Richard Ha writes:
Hundred dollar oil has been expected to have a recessionary effect.
On television last night, the Hawai‘i State Department of Taxation’s Council of Revenue gave a supplementary report on the effect of the Japan earthquake and resulting calamities on Hawai‘i’s economy. Chairman Paul Brewbaker said that there was an effect, but that a surprising general decline in tax collection had a larger effect. He said we should be aware of the decline, although he also pointed out that one month does not a trend make.
Two days ago, a Christian Science Monitor article explained that although there was a general rise in income during the last quarter, disposable income dropped due to a rise in fuel and food prices. The reduction in disposable income is close to wiping out the recent gains in income, and threatens our ongoing economic recovery:
A new report from the Department of Commerce shows average US incomes rising, but with rapidly-climbing fuel and food prices, 'real' disposable income is down.
By Mark Trumbull, Staff writer / March 28, 2011
American incomes continued to rise in February, but not enough to offset rising prices at the gas pump and grocery stores. The unwelcome shift points to a potential danger spot in the economic recovery – the risk that inflation could chip away at consumer well-being.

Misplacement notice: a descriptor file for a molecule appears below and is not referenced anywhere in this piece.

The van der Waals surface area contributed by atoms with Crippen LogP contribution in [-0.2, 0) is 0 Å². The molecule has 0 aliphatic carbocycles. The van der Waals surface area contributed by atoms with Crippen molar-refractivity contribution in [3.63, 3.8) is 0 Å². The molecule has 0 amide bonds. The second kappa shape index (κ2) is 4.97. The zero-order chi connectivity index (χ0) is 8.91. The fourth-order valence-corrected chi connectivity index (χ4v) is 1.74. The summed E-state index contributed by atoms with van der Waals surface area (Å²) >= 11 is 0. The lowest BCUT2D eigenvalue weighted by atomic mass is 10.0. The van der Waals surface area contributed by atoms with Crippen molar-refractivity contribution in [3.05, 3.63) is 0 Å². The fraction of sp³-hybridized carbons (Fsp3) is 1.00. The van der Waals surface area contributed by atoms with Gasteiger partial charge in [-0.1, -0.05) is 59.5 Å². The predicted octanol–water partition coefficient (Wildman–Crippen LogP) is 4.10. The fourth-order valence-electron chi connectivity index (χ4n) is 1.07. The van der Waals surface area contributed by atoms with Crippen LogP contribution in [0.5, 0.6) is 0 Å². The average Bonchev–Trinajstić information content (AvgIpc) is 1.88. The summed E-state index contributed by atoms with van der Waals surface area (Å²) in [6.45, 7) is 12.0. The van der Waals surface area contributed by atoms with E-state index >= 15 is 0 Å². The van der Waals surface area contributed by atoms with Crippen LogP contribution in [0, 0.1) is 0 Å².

Overall, income from employment and other sources rose 0.3 percent in the US in February, on par with the trend over the past half year or so, according to a report released Monday from the Commerce Department. Consumer spending rose even faster, by 0.7 percent – partially due to growing confidence in the staying-power of an economic recovery.
But as the recovery has taken hold, so has an upward trend in prices for basic commodities like grains and gasoline. In February, US consumers were basically forced to spend more because of rising prices for groceries and fuel. Adjusted for consumer-price inflation, the gains in household earnings disappeared, with "real" disposable personal income actually falling 0.1 percent for the month.... Read the rest here
Gail Tverberg explains what is going on at the Oil Drum:
Posted by Gail the Actuary on March 28, 2011 - 10:39am
The idea that high oil prices cause recessions shouldn’t be any surprise to those who have been following my writings, those of Dave Murphy, or those of Jeff Rubin. Last month, though, the Wall Street Journal finally decided to mention the idea to its readers, in an article called “Rising Oil Prices Raise the Specter Of a Double Dip“. The quote they highlight as a “call out” is
When consumers spend more at the pump, they often cut back on discretionary purchases.
The WSJ shows this graph, linking oil price hikes to recessions:
Having been to three national Peak Oil conferences, I am not surprised to see a decline in economic activity associated with the recent rise in oil prices. It’s the new normal.